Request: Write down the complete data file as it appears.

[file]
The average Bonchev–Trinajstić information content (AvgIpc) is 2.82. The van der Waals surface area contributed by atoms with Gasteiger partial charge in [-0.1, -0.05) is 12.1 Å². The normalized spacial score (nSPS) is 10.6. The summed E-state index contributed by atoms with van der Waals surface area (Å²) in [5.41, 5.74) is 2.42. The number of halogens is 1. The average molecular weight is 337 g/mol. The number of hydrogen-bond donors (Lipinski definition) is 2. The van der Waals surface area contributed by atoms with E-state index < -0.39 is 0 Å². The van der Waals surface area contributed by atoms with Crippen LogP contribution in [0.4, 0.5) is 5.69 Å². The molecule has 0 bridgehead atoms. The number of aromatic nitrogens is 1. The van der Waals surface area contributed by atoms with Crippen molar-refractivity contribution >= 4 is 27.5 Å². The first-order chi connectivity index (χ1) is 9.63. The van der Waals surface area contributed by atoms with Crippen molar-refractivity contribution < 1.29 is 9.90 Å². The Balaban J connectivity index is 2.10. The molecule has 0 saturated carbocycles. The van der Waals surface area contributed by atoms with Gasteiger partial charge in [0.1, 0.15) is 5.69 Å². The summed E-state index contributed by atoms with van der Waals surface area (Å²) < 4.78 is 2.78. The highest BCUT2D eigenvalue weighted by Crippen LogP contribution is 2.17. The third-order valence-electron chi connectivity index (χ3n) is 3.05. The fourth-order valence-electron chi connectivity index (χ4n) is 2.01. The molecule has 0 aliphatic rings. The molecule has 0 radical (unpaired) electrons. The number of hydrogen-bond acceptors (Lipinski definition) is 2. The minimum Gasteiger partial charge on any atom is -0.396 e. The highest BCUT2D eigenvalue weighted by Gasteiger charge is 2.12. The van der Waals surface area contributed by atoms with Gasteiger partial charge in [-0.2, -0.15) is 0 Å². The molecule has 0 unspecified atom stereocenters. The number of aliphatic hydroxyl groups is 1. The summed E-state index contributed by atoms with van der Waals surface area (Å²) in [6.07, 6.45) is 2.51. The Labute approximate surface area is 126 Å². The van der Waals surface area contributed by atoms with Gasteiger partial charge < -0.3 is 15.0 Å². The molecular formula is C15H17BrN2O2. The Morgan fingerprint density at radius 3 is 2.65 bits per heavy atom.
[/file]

The average Bonchev–Trinajstić information content (AvgIpc) is 2.82. The van der Waals surface area contributed by atoms with Gasteiger partial charge in [-0.1, -0.05) is 12.1 Å². The normalized spacial score (nSPS) is 10.6. The summed E-state index contributed by atoms with van der Waals surface area (Å²) in [5.41, 5.74) is 2.42. The number of halogens is 1. The average molecular weight is 337 g/mol. The number of hydrogen-bond donors (Lipinski definition) is 2. The van der Waals surface area contributed by atoms with E-state index < -0.39 is 0 Å². The van der Waals surface area contributed by atoms with Crippen LogP contribution in [0.4, 0.5) is 5.69 Å². The molecule has 0 bridgehead atoms. The number of aromatic nitrogens is 1. The van der Waals surface area contributed by atoms with Crippen molar-refractivity contribution >= 4 is 27.5 Å². The first-order chi connectivity index (χ1) is 9.63. The van der Waals surface area contributed by atoms with Crippen molar-refractivity contribution < 1.29 is 9.90 Å². The Balaban J connectivity index is 2.10. The molecule has 0 saturated carbocycles. The van der Waals surface area contributed by atoms with Gasteiger partial charge in [0.1, 0.15) is 5.69 Å². The summed E-state index contributed by atoms with van der Waals surface area (Å²) < 4.78 is 2.78. The highest BCUT2D eigenvalue weighted by Crippen LogP contribution is 2.17. The third-order valence-electron chi connectivity index (χ3n) is 3.05. The fourth-order valence-electron chi connectivity index (χ4n) is 2.01. The molecule has 0 aliphatic rings. The molecule has 0 radical (unpaired) electrons. The number of hydrogen-bond acceptors (Lipinski definition) is 2. The minimum Gasteiger partial charge on any atom is -0.396 e. The highest BCUT2D eigenvalue weighted by Gasteiger charge is 2.12. The van der Waals surface area contributed by atoms with Gasteiger partial charge in [-0.2, -0.15) is 0 Å². The molecule has 0 unspecified atom stereocenters. The number of aliphatic hydroxyl groups is 1. The summed E-state index contributed by atoms with van der Waals surface area (Å²) in [6.07, 6.45) is 2.51. The Labute approximate surface area is 126 Å². The van der Waals surface area contributed by atoms with Gasteiger partial charge < -0.3 is 15.0 Å². The molecular formula is C15H17BrN2O2. The Morgan fingerprint density at radius 3 is 2.65 bits per heavy atom.